Juvenile-onset Systemic Lupus Erythematosus (JSLE) is a common systemic autoimmune connective tissue disorder in the pediatric population. Females are four times more affected, with the peak age of presentation being 12 years. The ACR/SLICC criteria include several mucocutaneous manifestations like malar (Figure 1D) and discoid rash, oral ulcers, and photosensitivity. Acute cutaneous lupus erythematosus (ACLE) (22) is characterized by a defined, symmetrical erythematous and edematous, non-pruritic butterfly rash over the nasal bridge, sparing the nasolabial folds. It strongly relates to systemic disease activity in JSLE (22). The term “lupus” describes dermatological conditions that are truly unrelated to lupus erythematosus, often causing confusion for rheumatologists and dermatologists alike (23). Subacute cutaneous lupus erythematosus is rare in JSLE patients (24) but commoner in adults. It includes two forms: Annular/polycyclic lesions and papulo-squamous/psoriasiform lesions, which are characterized as widespread, symmetrical, erythematous papules/plaques with scales and telangiectasia on sun-exposed and non-sun-exposed areas such as the chest and back. The most common sites are the face, upper and lower extremities, and lesions usually heal without scarring (25). Drug-induced lupus cannot be differentiated from normal lupus and is rare in children. Genetic risk factors, environmental exposures, and cellular components of the skin and the innate and adaptive immune systems play a role in the pathophysiology of lupus (26).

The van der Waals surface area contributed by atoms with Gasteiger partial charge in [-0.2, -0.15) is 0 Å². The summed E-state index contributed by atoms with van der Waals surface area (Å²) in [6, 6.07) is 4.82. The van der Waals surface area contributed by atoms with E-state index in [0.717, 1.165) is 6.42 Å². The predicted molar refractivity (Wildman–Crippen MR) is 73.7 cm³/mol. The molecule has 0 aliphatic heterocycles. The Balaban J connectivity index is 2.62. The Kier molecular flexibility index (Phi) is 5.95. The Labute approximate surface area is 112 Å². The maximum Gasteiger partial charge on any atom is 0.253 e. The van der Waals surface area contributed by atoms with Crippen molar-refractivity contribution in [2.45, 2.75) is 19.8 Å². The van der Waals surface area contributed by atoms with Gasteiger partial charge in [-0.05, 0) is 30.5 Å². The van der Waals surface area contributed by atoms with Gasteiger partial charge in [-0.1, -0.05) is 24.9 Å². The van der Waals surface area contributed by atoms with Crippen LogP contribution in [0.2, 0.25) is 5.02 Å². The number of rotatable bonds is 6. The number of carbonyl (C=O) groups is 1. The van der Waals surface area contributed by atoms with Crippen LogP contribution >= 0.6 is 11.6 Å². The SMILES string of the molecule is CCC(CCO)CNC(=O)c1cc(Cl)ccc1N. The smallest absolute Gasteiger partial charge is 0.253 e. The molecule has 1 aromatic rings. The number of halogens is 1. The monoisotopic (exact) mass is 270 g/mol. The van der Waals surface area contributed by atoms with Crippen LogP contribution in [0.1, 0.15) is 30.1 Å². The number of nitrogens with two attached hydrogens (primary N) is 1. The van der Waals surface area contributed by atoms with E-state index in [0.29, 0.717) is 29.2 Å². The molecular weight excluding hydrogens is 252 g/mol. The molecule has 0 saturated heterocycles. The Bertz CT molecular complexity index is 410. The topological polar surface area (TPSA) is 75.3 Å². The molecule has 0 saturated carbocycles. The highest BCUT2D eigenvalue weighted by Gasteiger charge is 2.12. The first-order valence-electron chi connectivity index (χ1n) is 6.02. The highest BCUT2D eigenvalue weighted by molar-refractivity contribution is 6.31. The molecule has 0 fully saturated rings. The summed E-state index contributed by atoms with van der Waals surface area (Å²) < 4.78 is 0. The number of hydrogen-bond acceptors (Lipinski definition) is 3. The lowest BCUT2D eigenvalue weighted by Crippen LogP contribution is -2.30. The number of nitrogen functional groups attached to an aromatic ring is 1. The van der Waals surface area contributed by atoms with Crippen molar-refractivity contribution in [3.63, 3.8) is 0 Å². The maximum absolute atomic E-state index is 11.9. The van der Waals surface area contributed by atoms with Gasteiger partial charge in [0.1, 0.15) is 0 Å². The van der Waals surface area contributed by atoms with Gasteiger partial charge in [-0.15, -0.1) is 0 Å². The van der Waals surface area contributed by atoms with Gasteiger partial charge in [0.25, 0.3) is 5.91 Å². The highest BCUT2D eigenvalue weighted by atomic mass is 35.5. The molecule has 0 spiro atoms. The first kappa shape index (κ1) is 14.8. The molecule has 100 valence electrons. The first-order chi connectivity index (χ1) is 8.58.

Chronic cutaneous lupus erythematosus (CCLE) is uncommon in children below the age of 10 years. Rarely, discoid lupus has been reported in children without systemic symptoms (27). It usually appears as indurated scarring, coin-shaped lesions, purplish papules with atrophic formation, and telangiectasia. These lesions are seen above the neck on the vertex, face, and ears. Photosensitivity may appear as a skin rash reacting to both UVA and UVB light. Diagnosis is mainly based on the patient's history or clinician observations. The lesions occur on sun-exposed areas like the face, upper chest, or extremities.

Oral or nasopharyngeal ulcers represent oral discoid lesions and are nonspecific ulcers (Figure 1C). They begin as solitary erythema and hemorrhagic patches and progress to discoid ulcers with a reticulate border. They are painless and found on the hard palate. They generally represent disease activity (28). Aphthous ulcers are painful, multiple lesions on the buccal mucosa of the oral cavity, lips, and nasal septum. They have a tendency to bleed (29).